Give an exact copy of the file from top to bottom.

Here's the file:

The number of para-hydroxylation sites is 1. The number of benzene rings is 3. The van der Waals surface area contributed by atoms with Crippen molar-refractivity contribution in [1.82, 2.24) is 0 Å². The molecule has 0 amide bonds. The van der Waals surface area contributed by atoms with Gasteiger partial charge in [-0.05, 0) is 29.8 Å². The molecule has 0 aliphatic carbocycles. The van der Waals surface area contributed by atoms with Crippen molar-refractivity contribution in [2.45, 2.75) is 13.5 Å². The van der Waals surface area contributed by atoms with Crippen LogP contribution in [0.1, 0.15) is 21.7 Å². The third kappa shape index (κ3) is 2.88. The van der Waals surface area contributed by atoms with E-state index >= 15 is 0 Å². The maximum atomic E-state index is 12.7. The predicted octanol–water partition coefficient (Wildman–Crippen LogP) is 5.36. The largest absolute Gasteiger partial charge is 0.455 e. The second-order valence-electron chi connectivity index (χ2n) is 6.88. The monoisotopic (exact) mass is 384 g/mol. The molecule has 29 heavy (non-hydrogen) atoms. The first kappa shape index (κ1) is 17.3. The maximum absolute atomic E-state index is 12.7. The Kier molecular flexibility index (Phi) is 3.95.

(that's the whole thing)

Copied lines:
The number of para-hydroxylation sites is 1. The number of benzene rings is 3. The van der Waals surface area contributed by atoms with Crippen molar-refractivity contribution in [1.82, 2.24) is 0 Å². The molecule has 0 amide bonds. The van der Waals surface area contributed by atoms with Gasteiger partial charge in [-0.05, 0) is 29.8 Å². The molecule has 0 aliphatic carbocycles. The van der Waals surface area contributed by atoms with Crippen molar-refractivity contribution in [2.45, 2.75) is 13.5 Å². The van der Waals surface area contributed by atoms with Crippen LogP contribution in [0.1, 0.15) is 21.7 Å². The third kappa shape index (κ3) is 2.88. The van der Waals surface area contributed by atoms with E-state index >= 15 is 0 Å². The maximum atomic E-state index is 12.7. The predicted octanol–water partition coefficient (Wildman–Crippen LogP) is 5.36. The largest absolute Gasteiger partial charge is 0.455 e. The second-order valence-electron chi connectivity index (χ2n) is 6.88. The monoisotopic (exact) mass is 384 g/mol. The molecule has 29 heavy (non-hydrogen) atoms. The first kappa shape index (κ1) is 17.3. The maximum absolute atomic E-state index is 12.7. The Kier molecular flexibility index (Phi) is 3.95.